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Koral Review

Our oceans are a remarkable wonder, filled with life and splendor; much still unknown to humans. The Barrier Reef, among others, is some of nature’s most beautiful offerings to our planet Earth, and yet we are destroying these landmark regions that our underwater friends inhabit with each passing day. Koral for the Nintendo Switch gives us an opportunity to explore, learn, and maybe even change our path so we can preserve these beautiful wonders for generations to come.



At its core, Koral is a tranquil journey through the seas where you control a small current of water. This game is similar in play to games like Flower on the PlayStation family of systems where you controlled wind. This type of engagement creates a more pleasant and serene ‘walking simulator’ (as the term has been coined) so you can take a tour of the underwater kingdom. Your journey as the current is to revitalize underwater areas that have turned to shadow.

Your main gameplay objective is to move your stream of water to collect these underwater fissure points. Grabbing these and dropping them into certain plant structures will unlock new gated areas, as well as replenish the sea unveiling all of its color and magnificence. The game does make some lightweight puzzle challenges out of this collection mechanic, but there’s nothing too complex here that should stop any player for any length of time. Levels are constructed as side-scrolling affairs, but there’s a remarkable amount of parallax elements used to obscure and hide things like entryways, which sort of flows into the puzzle aspect of the game. It’s some of the cleverest use of this graphical feature I’ve seen in a game and kept the puzzle solving grounded and fun to unravel.



Movement of your current is fluid (pun intended) and easily accessible. In fact, the whole game is played with just one Joy-Con controller making it a truly accessible game. You’ll navigate through schools of fish, kelp beds, sea turtles, and much more in a visually stunning representation of various ocean aspects. There’s also special attention to making all of the corals gloriously vibrant, with neon colors saturating the screen, giving even more contrast against the deep blue ocean.

Koral tells a hard story, but a truthful one. Our oceans are in immediate danger thanks to several issues, including climate change and destructive fishing practices. Your journey through the sea will take you across ten chapters, and I emphasize the word chapters here, since although they are still ‘levels’ that you must progress through and reach an end, there’s an entirely more grounded and humbling journey that you will experience along the way to completing your goals. Within each chapter, you’ll encounter spots that have a sparkle to them, which when your current passes over, will display a new story element. Koral finds a balance in representing these truths with an artistic format from within the level itself.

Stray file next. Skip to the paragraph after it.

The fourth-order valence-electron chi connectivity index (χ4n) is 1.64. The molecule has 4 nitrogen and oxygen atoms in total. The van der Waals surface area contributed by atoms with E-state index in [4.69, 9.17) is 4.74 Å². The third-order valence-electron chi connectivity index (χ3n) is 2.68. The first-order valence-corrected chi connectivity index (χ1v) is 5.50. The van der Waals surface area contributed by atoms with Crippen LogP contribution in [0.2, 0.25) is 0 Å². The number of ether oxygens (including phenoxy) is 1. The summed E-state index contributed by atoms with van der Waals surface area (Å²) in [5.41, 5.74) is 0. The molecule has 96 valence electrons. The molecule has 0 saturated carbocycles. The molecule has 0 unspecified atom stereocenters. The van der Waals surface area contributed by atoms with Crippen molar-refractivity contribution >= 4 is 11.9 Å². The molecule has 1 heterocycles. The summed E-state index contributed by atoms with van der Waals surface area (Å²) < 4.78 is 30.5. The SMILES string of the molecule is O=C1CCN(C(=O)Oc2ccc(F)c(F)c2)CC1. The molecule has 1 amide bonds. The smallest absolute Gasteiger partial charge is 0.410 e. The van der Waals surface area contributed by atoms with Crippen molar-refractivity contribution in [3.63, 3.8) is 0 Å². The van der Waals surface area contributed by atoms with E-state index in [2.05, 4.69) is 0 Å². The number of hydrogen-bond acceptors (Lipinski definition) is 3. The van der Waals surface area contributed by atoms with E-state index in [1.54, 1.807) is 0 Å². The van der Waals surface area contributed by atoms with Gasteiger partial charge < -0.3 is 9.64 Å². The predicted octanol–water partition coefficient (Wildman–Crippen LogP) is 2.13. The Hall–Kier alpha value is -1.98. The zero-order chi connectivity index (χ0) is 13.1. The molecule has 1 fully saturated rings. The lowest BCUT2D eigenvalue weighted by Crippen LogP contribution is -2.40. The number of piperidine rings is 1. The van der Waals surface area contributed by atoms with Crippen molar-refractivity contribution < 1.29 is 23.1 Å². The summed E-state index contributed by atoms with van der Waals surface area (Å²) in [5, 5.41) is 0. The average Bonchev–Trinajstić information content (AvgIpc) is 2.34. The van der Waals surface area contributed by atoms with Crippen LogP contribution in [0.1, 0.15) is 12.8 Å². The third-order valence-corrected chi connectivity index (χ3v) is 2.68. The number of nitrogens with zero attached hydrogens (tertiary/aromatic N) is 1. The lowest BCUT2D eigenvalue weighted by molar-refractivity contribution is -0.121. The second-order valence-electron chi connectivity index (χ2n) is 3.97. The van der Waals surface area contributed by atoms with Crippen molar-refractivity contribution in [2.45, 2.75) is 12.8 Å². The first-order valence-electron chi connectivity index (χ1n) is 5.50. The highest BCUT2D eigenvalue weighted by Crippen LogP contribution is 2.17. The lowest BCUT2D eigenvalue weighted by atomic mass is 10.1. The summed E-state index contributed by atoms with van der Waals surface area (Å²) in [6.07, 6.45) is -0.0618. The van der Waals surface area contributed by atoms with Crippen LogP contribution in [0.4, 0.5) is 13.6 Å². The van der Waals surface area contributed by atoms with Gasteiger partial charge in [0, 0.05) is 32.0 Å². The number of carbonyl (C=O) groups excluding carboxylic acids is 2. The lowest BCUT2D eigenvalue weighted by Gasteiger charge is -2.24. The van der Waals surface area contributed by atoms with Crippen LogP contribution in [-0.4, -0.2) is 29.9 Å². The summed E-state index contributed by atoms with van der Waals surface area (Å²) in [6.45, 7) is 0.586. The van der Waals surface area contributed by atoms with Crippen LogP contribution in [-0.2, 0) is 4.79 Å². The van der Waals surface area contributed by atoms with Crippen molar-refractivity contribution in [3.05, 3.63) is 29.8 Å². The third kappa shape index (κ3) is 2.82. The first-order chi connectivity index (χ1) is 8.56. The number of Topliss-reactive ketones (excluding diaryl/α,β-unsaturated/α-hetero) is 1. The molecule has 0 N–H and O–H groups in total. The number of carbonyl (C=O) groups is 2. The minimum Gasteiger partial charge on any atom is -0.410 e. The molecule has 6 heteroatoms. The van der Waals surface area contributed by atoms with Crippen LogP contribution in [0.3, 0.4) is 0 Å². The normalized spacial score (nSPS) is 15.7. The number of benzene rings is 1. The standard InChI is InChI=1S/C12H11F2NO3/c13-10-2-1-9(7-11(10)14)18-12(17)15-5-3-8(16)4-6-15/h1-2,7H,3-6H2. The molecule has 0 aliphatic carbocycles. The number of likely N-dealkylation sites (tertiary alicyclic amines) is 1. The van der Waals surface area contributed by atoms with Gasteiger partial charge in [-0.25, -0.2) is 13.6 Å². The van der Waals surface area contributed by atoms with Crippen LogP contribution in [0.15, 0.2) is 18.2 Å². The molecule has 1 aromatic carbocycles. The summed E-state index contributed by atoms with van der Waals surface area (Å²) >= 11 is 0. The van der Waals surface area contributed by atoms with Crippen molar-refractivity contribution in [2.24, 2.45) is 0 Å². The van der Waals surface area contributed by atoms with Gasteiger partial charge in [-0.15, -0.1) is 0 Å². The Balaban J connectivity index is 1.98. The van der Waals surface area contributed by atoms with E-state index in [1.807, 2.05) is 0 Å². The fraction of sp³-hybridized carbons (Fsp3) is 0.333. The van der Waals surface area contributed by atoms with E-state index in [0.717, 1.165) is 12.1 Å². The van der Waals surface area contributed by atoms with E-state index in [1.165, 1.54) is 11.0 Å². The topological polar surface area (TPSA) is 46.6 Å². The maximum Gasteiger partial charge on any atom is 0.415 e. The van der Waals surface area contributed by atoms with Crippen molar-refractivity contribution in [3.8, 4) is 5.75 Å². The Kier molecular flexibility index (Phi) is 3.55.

One of the most inspiring and impactful moments for me was early on in the game being submersed in stunning corals, fish schools, and whales mulling about, but then I came to an area that boats were dynamite fishing, completely eradicating the sea floor of all life. It was this transition point from flowing through the beauty of a coral reef into the rocky, upheaved sea floor devoid of anything. Accompanying that scene of destruction was text explaining that an estimated 55% of our world’s reefs are threatened by destructive fishing tactics – something I had no idea existed and this type of wake up call set the tone for the rest of the game.

Will this game change the face of our current dire ecological problems? Of course not, but if it raises even the smallest amount of awareness to anyone who plays the game, then there’s hope that maybe something could change. Koral does a fine job of creating a 2D exploratory experience that is accompanied with stunning visuals, and a simplistic ‘walking sim’ gameplay element. These games are often not for everyone, and so take care to understand what you’re getting into beforehand. You won’t be battling sea creatures or unlocking Atlantis via extraordinarily hard puzzle mechanics, but you’ll learn some facts about the current state of our oceans and enjoy flowing around the beautiful environments.



Koral Review
  • 7/10
    Graphics - 7/10
  • 7/10
    Sound - 7/10
  • 5/10
    Gameplay - 5/10
  • 4/10
    Lasting Appeal - 4/10


Koral brings us on a journey to better understand the destructive nature of certain fishing practices, climate change, and more. The journey is a gorgeous, but humbling one. Highly accessible controls let you control the current of the ocean to solve lightweight puzzles and revitalize the ocean. With 10 chapters to explore, there’s a reasonable amount of content, but it won’t have much in the way of replayability once you’re done, although it’s still a worthwhile journey to embark on.


Alex Knight

Alex has been actively gaming since the release of the Nintendo. Turning passion into profession, he’s spent just over a decade in game development, and is currently the Creative Director at a studio.

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